Too Many Friends

Too Many Friends

First Day Rosh Hashanah Sermon, 5771/2010

Rabbi Dov Gartenberg

 

The other day I looked at my Facebook page.   Facebook, for those who do not use computers, is an internet social network website with 500 million users.  Facebook users can add people as friends and send them messages, and update their personal profiles to notify friends about themselves. On a Facebook page you receive suggestions about people, using the parlance of our time, that you can ‘friend’. 

The singer-songwriter, Debbie Friedman, appeared on my Facebook page as a prospective friend.  Debbie and I have many ‘Facebook Friends’ in common.  Since I have known Debbie since the 80s, I clicked on her photo to add her as a friend and got this message from Facebook.  “Debbie Friedman has too many friends.”

It certainly is a milestone in the internet era when Facebook decides you have too many friends.  That means you have 5000 friends, the trigger for the “too many friends” message.   While social scientists tell us that the human brain can only sustain approximately 150 stable social relationships, friendship in the Facebook age has been totally redefined.  One feature of the Facebook age is the rise of the social network of friends, a group of dozens, hundreds, or thousands who you communicate and share information with over the internet on a regular basis. 

 

 

This change in the way people see social relations is aided by the ease in which we can maintain social relations with modern technology. Consider these advances.

 

 

  • I can skype my family and friends across continents.     The limit of voice only communication has been overcome with the widely available technology to see and hear the person on your computer screen wherever she is.   Connections are instantaneous, virtual, and visible and soon coming to your cellphone.  (Imagine if Yosef  and Yaakov had Skype during those 21 years of separation)
  • I can meet, befriend, and even establish relationships on the internet with its unique power of sites to filter and organize information.  Most of the weddings I do these days are with couples who met on internet dating sites like Jdate or match.com.  Sites like Jdate create a virtual social gathering where you meet people with likeminded interests.  (Imagine if Samson had Jdate. He would have not had to date hostile Phillistine femme fatales.)
  • I can send tweets of 140 words about anything I want to my followers. This is why we had such a large counter rally earlier this year when we were picketed by a virulently anti-Semitic group, the Westboro Baptist Church.  The hundred plus counter demonstrators used Twitter and Facebook to notify people of the picketing.  Text messaging enables instantaneous organizing which explains why repressive governments make this technology illegal.   (What would have happened if Moshe could tweet during his confrontations with Pharoah.  “Frogs hopping, stay inside!”)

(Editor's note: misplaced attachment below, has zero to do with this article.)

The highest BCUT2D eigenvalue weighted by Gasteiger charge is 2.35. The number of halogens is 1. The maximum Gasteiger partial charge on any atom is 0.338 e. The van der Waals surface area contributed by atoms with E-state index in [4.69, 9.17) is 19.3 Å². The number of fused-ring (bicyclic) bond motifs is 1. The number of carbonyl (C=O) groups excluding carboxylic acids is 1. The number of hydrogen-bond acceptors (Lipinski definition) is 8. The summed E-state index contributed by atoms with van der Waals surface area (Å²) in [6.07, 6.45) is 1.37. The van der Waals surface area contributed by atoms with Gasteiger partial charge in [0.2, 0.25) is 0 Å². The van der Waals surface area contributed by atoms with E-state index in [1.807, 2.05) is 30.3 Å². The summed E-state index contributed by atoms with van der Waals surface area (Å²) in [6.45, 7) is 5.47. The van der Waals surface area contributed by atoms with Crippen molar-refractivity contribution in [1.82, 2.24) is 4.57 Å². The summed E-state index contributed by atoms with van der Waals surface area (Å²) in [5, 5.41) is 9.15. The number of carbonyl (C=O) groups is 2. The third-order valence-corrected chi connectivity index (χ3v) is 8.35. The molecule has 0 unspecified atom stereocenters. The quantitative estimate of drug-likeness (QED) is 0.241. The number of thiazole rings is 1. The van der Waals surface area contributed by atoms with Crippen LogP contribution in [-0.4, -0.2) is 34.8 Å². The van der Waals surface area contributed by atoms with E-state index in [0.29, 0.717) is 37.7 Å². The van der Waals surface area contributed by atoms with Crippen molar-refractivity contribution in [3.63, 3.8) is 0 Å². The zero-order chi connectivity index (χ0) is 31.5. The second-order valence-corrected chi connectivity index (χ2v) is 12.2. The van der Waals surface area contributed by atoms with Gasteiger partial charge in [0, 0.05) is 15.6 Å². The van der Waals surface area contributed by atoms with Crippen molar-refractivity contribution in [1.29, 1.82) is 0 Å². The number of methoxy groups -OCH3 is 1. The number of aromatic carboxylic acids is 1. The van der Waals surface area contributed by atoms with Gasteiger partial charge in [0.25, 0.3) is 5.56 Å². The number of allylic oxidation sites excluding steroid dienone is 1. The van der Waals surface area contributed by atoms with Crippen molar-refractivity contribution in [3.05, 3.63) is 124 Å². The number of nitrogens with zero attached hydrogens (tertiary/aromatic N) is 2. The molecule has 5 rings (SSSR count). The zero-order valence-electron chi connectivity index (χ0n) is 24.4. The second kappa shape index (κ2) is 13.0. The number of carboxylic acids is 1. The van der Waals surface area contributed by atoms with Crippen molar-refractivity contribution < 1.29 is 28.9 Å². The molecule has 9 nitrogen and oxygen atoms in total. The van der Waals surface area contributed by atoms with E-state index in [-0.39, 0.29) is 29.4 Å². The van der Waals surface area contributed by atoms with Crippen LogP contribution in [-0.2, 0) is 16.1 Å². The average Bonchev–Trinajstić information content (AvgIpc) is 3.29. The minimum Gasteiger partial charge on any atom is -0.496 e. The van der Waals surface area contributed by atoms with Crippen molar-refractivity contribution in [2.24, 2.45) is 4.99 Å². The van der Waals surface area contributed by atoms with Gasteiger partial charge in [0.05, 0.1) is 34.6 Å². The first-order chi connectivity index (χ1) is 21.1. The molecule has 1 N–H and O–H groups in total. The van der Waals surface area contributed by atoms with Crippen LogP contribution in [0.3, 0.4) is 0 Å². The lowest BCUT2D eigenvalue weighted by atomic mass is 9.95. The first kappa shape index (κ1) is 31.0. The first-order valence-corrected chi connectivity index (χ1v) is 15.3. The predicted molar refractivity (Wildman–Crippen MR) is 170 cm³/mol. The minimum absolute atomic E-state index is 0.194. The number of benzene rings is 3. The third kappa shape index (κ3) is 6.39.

• Speed Friending:  It easy to make friends and to make them fast.  The Facebook age is the quickened process for meeting, friending, and relating to others.  Previous impediments of place, social circles, age hardly matter.
  • Friendship as a commodity.  With Facebook we have the ability to quantify our friendships. Like anything quantifiable, people attach prestige and the aura of success based on accumulations like we do with money and things.  Therefore a person who has 3000 friends is somehow better than someone who has 25. 
  • Friendship can even become a fantasy.  I can create a new identity on sites like Second Life in the form of an avatar and seek out virtual relationships with other avatars.   We can now have fantasy friendships.

 

Even with all the social benefits that come with the Facebook Age, our tradition teaches us to be skeptical of the false gods that are promoted in every generation.  Our generation is no different.  Jewish teachings on friendship question the promises and allure of connection in the Facebook age.  The Jewish understanding does not stem from a Luddite hatred of technology, but a wise view on the nature and limits of true friendship. 

 

Consider this passage in Pirkei Avot (The Ethics of the Sages), “Get yourself a friend.”  Kneh Lecha Haver.

 

Pirkei Avot is a compendium of the moral and spiritual wisdom from the Rabbis of antiquity.  It establishes a fact about friendship.  You have to make an effort to make and sustain friendships.  The attachment of friendship is a good.  But how do we acquire a friend?

 

A commentary to Pirkei Avot elaborates.  To acquire a friend  “implies that a person is to get himself a companion who will eat with him, drink with him, read Scripture with him, study Mishnah with him, sleep next to him, and disclose all his secrets to him, secrets of Torah and secrets of worldly matters. Thus, when the two sit and occupy themselves with Torah, if one errs in Halakhah or in the substance of a chapter……his companion will bring him back [to right thinking], as is said, ‘Two are better than one, in that they have greater benefit from their labor’ (Eccles. 4:9). Avot 1:6; ARN 8.

 

The first on the list is eating and drinking together.  That’s hard to do on the internet.  What it means is face time.  This seems obvious to us Neanderthals who lived before cyber reality, but no champion of virtual relationships can convince me that you can really befriend someone without face time.   Physical presence is necessary for friendship to blossom.